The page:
Standup Wedding Magic Ideas?

Discuss your favorite platform magic and illusions.

Postby Dan Trommater » 11/18/05 10:39 AM

Hi all,

I've been asked by some good friends to perform magic at their wedding. It's a standup situation for around 250 people, so as much as I love it, I'm not sure Anniversary Waltz would play.

I can do any of my regular standup stuff, but I'd like it to be meaningful for a couple. Any ideas on other standup magic for that situation?

Thanks!
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Postby David Alexander » 11/18/05 01:23 PM

Someone wrote this up years ago, I can't recall who at the moment.

Do the old Rising Ring on Wand trick, only do it horizontally with the bride and groom holding each end of the wand. Put her ring on, then his, about 8 inches apart, and as they hold the wand, have his ring slowly move so it is next to hers....magic "proof" that they are meant to be together.

Do it seriously and have it loaded with emotion. It should sell well.
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Postby NCMarsh » 11/18/05 01:43 PM

The routine is Gary Kurtz'

Best,

N.
OrlandoCorporateMagician.com Orlando Magician
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Postby Steve Bryant » 11/18/05 04:00 PM

Anniversary Waltz will play. I've done it.
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Postby Guest » 11/18/05 06:05 PM

I would think a natural would be a linking

finger rings. Tell the couple you don't want to

scratch their wedding rings so put these on

in front of their rings. Give the guy the Himber

ring a plated weding band for each. Link the rings

Switch the Himber out .Then if you want to do

more close with Anniversity Waltz.......Mike
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Postby Guest » 11/22/05 02:29 AM

Needle thru arm?

Razor Blade swallowing?

If they are good friends, do a bill switch, from a one to a hundred, and let them keep it for their honeymoon...
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Postby Guest » 11/26/05 10:18 PM

Many years ago my magician friend John Zardin was getting married to Pat and I was asked to be his magician best man in the wedding.

The routine as I remember it was begun as rose to silk from my lapel. From there I produced twin doves with the wedding rings attached. It was rather unique, very formal and appropriate for a performing magician.

Unfortunately a dozen years later Zardin was killed in an automobile accident in Oklahoma. He was a lot of fun when we were on the road doing magic together. There was a two week period when we did twenty-seven stage shows plus television. John thought he might reconsider whether or not he wanted to remain a professional magician. Of course, he stayed!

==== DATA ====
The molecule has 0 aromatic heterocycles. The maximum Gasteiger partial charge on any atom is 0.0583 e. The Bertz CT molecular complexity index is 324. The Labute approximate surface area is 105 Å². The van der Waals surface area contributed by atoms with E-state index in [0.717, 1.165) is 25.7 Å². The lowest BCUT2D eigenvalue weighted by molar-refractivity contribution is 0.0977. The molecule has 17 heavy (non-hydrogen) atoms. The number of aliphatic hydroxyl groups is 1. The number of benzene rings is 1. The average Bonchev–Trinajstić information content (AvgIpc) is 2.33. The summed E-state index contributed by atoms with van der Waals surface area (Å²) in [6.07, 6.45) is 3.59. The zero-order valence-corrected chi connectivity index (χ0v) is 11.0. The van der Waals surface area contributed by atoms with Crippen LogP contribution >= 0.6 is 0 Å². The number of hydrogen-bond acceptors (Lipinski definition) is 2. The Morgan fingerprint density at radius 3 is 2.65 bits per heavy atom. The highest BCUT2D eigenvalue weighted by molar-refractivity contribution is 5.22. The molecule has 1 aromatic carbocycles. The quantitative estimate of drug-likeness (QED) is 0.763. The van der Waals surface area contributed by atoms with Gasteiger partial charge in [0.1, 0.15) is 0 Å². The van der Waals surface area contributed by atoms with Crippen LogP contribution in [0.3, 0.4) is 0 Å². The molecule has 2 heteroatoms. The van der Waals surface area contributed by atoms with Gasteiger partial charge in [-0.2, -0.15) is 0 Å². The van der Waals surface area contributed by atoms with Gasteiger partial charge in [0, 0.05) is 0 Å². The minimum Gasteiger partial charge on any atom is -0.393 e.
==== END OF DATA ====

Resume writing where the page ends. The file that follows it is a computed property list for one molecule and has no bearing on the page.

Our favorite saying back then defined our craziness: "The roar of the grease paint the smell of the crowd." It made sense to us!

Bob Sanders
Magic By Sander
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Postby Dan Trommater » 12/07/05 02:22 PM

All of these ideas are much appreciated. Great idea about the Kurtz routine. It's perfect for this occasion.

I've also thought of maybe doing the McCombical Deck using both the bride and groom. It could be a test of how "in-tune" they are with each other. He'd hold the prediction card against his chest while she took a card from the force deck. Thoughts?
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Postby Guest » 12/08/05 07:16 AM

Originally posted by Dan Trommater:
All of these ideas are much appreciated. Great idea about the Kurtz routine. It's perfect for this occasion.

I've also thought of maybe doing the McCombical Deck using both the bride and groom. It could be a test of how "in-tune" they are with each other. He'd hold the prediction card against his chest while she took a card from the force deck. Thoughts?
Billy McComb is a better doctor than most recognize. The McCombical deck is a lesson in human relations. The lesson is "save the organization" (or organism). If you can't hit the target, move the target. Marrages sometimes require that. Good fit and good entertainment!

I like you idea.

Let us know what you do.

Bob Sanders
Magic By Sander
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Postby Guest » 12/08/05 01:52 PM

Roger Klause's Goose and Gander would work well. It would probably play better if the bride and groom were seated but that shouldn't be a problem.
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Postby Dan Trommater » 12/09/05 09:34 AM

What's the plot of Goose and Gander?

Thanks...
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Postby Guest » 12/09/05 03:18 PM

The effect is that the lady selects a card and the gentleman "reads her mind" and vice versa. It involves a clever method of cueing the spectators ending with a card on your forehead. The plot is excellent and allows for some comedic byplay.
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